By the time the crew hit Moldova at the end of Red, the series was overflowing with potential for both ensemble sequels and spin-offs. But Red 2 is tethered to its source material like a rubber band, snapping back to a limbo between the comic and the first film. Instead of focusing on the thrill of seeing highly-skilled actors slip into the world of over-the-top action, and the danger that awaits them, Red 2's story is excessively focused on Frank's passé attitudes about relationships. Frank and Sarah repeatedly argue over his insistence that she avoid danger, and his foolish persistence that she not be given a gun or any self-defense training as his professional world continually threatens her (which leads her to use her sexuality, the only weapon he can't keep from her). The pair bicker jealousy as Sarah uses her lips as her weapon and Frank goes gaga for ex-girlfriend Katja (Catherine Zeta-Jones).
Comedy softens the tedium of Frank and Sarah's relationship, but the real charisma in Red 2 comes from the first Red's scene stealer — Mirren's Victoria. For all of the regressive aspects of Red 2, Victoria continues to be action perfection. As Brian Cox's Ivan purrs that there's "nothing more sexy in the world than a beautiful woman with an incredible gun," one wonders why the writers and filmmakers of the sequel aren't heeding the lessons of their own dialogue. Victoria, who impressed even the negative reviewers in the first film, is now relegated to tertiary support in favor of the "unmotivated" lead and his old-school romantic stubbornness.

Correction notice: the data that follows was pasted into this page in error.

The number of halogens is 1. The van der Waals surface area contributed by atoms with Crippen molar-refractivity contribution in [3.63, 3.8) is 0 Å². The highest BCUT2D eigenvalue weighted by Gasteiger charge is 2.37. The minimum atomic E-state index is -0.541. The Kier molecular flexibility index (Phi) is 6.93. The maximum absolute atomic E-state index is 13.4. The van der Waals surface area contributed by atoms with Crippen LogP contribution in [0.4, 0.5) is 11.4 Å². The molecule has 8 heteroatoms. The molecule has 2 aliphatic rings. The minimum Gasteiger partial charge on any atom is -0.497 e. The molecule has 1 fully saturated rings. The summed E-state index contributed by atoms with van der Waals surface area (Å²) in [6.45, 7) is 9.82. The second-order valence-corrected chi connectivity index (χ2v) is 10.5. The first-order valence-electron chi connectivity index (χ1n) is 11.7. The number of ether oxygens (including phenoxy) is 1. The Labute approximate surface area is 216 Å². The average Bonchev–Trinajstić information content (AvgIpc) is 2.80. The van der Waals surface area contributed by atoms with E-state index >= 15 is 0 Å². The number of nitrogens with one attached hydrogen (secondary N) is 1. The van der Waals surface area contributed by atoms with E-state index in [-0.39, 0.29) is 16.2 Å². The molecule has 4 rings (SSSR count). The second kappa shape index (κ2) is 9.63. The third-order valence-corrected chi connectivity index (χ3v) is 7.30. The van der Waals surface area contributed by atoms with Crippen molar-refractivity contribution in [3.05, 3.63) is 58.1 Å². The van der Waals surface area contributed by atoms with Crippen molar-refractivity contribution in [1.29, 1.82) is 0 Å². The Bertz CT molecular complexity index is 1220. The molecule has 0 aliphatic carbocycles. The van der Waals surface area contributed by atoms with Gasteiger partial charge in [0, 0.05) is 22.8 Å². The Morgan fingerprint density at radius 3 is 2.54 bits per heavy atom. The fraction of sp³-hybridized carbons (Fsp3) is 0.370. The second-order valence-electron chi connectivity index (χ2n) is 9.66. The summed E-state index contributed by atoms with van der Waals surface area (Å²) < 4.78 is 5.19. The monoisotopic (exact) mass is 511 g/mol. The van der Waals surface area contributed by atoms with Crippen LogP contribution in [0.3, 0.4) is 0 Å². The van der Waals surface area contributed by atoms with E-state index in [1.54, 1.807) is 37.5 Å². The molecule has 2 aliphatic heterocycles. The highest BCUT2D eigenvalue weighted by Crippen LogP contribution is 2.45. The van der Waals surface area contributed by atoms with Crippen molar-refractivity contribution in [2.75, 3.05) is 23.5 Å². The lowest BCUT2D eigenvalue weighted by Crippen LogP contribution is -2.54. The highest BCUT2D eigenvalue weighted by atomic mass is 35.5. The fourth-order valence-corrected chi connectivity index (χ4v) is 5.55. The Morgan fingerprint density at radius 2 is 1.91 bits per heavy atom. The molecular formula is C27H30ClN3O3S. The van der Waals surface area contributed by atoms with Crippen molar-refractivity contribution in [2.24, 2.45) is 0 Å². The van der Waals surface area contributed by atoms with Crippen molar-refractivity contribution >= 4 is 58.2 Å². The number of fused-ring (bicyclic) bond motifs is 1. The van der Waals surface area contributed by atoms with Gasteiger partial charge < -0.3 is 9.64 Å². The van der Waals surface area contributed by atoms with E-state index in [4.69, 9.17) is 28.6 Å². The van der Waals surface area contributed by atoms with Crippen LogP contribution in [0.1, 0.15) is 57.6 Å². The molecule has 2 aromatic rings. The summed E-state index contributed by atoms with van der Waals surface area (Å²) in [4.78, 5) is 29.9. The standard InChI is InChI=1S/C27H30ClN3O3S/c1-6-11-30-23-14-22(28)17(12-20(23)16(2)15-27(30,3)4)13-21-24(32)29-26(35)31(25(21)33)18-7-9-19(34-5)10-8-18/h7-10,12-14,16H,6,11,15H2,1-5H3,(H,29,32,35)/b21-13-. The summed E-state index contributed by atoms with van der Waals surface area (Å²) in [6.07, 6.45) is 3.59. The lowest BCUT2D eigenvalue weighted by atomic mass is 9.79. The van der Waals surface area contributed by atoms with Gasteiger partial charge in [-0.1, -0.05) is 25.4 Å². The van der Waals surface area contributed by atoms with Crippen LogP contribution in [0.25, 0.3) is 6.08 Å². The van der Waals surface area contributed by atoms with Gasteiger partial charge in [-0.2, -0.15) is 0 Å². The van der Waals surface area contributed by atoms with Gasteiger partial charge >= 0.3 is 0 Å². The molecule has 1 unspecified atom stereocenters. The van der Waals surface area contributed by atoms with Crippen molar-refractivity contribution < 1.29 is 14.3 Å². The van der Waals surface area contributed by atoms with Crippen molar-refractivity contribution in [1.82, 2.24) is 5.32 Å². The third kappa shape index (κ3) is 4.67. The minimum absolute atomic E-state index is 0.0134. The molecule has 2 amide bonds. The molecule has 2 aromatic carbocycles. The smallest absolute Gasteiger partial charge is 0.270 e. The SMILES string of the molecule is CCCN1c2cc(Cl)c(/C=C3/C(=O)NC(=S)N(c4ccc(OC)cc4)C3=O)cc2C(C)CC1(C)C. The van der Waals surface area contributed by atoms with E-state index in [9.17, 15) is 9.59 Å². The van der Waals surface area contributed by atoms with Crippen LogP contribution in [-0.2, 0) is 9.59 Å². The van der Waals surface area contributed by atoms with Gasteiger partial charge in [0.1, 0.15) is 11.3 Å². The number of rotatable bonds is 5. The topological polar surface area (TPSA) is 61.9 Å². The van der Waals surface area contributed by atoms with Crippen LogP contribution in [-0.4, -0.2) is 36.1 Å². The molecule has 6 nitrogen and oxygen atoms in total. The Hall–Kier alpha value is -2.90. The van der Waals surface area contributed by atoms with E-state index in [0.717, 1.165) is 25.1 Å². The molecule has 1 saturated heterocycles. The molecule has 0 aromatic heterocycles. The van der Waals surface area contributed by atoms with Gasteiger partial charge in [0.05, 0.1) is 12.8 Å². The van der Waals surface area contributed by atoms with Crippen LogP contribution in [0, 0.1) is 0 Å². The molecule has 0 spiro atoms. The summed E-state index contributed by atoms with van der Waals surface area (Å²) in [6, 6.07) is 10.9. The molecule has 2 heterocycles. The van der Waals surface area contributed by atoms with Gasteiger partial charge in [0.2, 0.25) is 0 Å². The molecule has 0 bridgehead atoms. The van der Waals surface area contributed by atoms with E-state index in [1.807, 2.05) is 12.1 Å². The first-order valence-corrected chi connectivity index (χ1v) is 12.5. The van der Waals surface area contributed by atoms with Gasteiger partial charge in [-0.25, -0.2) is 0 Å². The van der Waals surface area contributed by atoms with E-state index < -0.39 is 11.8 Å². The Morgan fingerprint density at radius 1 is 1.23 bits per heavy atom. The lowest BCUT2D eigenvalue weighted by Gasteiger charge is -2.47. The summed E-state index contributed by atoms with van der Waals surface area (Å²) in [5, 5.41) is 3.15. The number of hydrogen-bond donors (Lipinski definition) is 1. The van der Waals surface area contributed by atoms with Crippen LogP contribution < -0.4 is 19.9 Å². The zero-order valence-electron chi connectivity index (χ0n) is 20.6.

(Frank Masi, SMPSP)
In her too-brief time on-screen, Mirren gets to play with more than just action. She's the scary woman casually chatting on the phone while getting rid of bodies; the mother-figure who offers sage advice; the consummate actress going undercover (and spoofing Mirren's own work); the professional killer with the perfect shot; and the lover enjoying a tryst focused on her power just as much as her body. Rarely on-screen with her fellow antiheroes in Red 2, Victoria's scenes seem like they're from another, better movie — or perhaps just a CV Mirren crafted to show her range, and how well she could handle a starring action gig.
There's a graceful fluidity to Mirren's movements in Red 2, a comfort with weaponry that rivals both her male and female action counterparts. This is the choreography of experience, not maneuvering: The ease with which she falls into Victoria's world is undoubtedly the result of her years of work, not just cinematic trickery. Where Willis' Frank shows the boredom that arises from years of playing witty super-men, Mirren's Victoria represents the excitement that comes from mixing top acting talent with action and intrigue. As she fights in formalwear through Britain, Victoria offers a rallying cry for a female James Bond (or even better, an entirely new slick superspy who likes her martinis as they're supposed to be made — stirred and not shaken).
Ultimately, Red 2 works less as an action film than it does as an argument for a changing of the guard — that there will be magic if Hollywood retires the same handful of action heroes who face the same fights over and over again. At the very least, it's proof that studios not rest tentpole films on the shoulders of stars who look openly bored with their work. Hollywood recently discovered both the creative and commercial benefits of taking unsuspected dramatic men like Liam Neeson and morphing them into action heroes. Now it's time for Helen Mirren to get her shot.